Every educational organization falls in love with developing standards for learning outcomes at one time or another. We fuss over learning outcomes like mental products that can be documented and measured across classes, instructors, programs, and institutions. At its core, standardization is a reductionist approach to the craft of education.
The push always comes with the best of intentions; the good intentions tends to block out examination of the costs of standardized instruction. The common arguments against standardizing teaching are the bureaucratic overhead and that standardization means losing any flexibility to meet students’ needs.
I think there’s a hidden, deeper cost. Standardized approaches to developing skills and building knowledge means giving up specialization and unique experiences. No specialization for an instructor’s natural strengths, for regional interests, for the unexpected interests of a class. I know of a psychology professor who spends 3 weeks on the topic of sleep in his introductory to psychology class, a topic that usually makes up only a portion of one chapter. He’s a sleep expert, so he can connect it to many topics and delve deeply. I suspect his students are lucky to have that unique experience. But ... it’s non-standard. Other topics are swept aside or will be at least greatly minimized in order to provide that emphasis. Our own inventiveness gets set aside.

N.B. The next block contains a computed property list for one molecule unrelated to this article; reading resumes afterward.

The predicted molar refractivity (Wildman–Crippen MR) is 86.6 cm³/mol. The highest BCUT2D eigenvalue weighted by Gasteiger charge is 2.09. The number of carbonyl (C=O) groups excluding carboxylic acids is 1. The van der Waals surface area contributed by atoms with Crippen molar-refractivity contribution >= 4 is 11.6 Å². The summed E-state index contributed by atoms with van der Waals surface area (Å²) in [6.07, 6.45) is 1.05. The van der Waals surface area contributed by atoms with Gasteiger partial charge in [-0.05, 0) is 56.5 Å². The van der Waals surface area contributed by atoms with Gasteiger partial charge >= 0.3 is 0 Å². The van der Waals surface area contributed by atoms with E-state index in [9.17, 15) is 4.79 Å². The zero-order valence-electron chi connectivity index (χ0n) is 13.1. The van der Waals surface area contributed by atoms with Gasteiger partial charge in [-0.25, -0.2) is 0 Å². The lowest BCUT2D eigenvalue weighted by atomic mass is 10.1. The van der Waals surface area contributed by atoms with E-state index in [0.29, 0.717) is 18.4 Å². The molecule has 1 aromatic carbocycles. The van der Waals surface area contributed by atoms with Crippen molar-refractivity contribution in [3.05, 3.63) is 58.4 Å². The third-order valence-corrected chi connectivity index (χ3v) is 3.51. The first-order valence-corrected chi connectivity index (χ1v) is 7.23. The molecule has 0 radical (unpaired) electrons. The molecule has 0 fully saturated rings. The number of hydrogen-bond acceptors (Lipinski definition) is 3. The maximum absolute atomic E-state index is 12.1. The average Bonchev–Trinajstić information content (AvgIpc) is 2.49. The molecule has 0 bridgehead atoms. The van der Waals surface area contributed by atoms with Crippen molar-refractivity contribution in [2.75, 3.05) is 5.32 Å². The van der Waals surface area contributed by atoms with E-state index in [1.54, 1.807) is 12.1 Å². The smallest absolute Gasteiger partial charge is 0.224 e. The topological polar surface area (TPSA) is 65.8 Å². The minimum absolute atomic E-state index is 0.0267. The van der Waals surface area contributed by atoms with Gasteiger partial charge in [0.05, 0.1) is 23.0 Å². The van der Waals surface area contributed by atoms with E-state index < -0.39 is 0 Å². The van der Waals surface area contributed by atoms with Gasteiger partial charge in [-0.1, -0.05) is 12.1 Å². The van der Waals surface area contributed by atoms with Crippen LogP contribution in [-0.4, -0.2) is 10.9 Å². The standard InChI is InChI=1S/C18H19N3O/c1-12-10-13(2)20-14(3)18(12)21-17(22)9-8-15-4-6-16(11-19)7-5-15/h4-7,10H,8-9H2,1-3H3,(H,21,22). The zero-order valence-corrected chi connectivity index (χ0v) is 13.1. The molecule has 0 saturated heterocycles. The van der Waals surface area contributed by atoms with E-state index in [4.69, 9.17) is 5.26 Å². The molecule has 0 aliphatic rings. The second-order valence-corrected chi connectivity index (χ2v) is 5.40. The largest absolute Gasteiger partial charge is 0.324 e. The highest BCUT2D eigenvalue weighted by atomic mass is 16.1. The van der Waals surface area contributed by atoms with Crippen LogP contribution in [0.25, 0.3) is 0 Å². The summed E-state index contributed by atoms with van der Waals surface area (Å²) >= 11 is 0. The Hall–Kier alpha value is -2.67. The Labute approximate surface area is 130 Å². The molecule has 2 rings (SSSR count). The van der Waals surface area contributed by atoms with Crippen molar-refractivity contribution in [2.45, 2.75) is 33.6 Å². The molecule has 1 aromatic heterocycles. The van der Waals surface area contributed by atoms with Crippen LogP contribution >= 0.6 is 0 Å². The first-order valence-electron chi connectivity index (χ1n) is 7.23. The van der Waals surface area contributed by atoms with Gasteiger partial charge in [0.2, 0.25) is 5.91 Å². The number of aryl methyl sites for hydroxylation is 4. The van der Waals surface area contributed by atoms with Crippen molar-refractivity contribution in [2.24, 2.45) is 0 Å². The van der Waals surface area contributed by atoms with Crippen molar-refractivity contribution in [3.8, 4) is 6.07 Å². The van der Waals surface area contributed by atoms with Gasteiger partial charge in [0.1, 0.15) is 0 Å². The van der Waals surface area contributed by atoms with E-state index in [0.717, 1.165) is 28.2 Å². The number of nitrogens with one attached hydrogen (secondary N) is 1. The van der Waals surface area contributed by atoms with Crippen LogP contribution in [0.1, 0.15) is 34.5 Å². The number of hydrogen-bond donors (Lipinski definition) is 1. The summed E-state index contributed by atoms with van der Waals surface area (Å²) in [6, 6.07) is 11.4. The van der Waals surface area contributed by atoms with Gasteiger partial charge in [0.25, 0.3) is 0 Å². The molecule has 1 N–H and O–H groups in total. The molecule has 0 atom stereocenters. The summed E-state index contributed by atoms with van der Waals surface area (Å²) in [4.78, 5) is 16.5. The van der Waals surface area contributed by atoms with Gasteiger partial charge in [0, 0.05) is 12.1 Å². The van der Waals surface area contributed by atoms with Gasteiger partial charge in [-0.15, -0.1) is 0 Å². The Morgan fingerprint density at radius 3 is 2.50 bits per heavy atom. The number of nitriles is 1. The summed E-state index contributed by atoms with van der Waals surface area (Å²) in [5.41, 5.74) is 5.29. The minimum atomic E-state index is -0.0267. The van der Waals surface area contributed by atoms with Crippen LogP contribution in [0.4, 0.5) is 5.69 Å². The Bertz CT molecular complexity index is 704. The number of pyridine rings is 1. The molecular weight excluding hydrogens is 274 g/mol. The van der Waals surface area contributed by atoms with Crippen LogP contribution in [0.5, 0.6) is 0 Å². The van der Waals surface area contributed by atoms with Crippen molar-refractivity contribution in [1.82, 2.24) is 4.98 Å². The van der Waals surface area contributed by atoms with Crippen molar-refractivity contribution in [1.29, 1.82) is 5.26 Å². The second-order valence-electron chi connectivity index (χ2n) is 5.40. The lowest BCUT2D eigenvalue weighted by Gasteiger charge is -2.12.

If a student wanted 120 credit hours of mathematics instead of General Education, what’s the harm? —Sam Pickering, 2007
Strangely, as a society we perceive greatness in a motley crew. We flock to superhero movies to watch individuals of mixed talents and skills form alliances to solve problems; this inspires us. No one looks to the cloned Stormtroopers and says, “now there’s an exciting collective of achievers.” Instead, we want Jedi and rag-tag rebels. This appeal may highlight an underlying truth: instructional diversity leads to group adaptability, even when applied to knowledge and skills.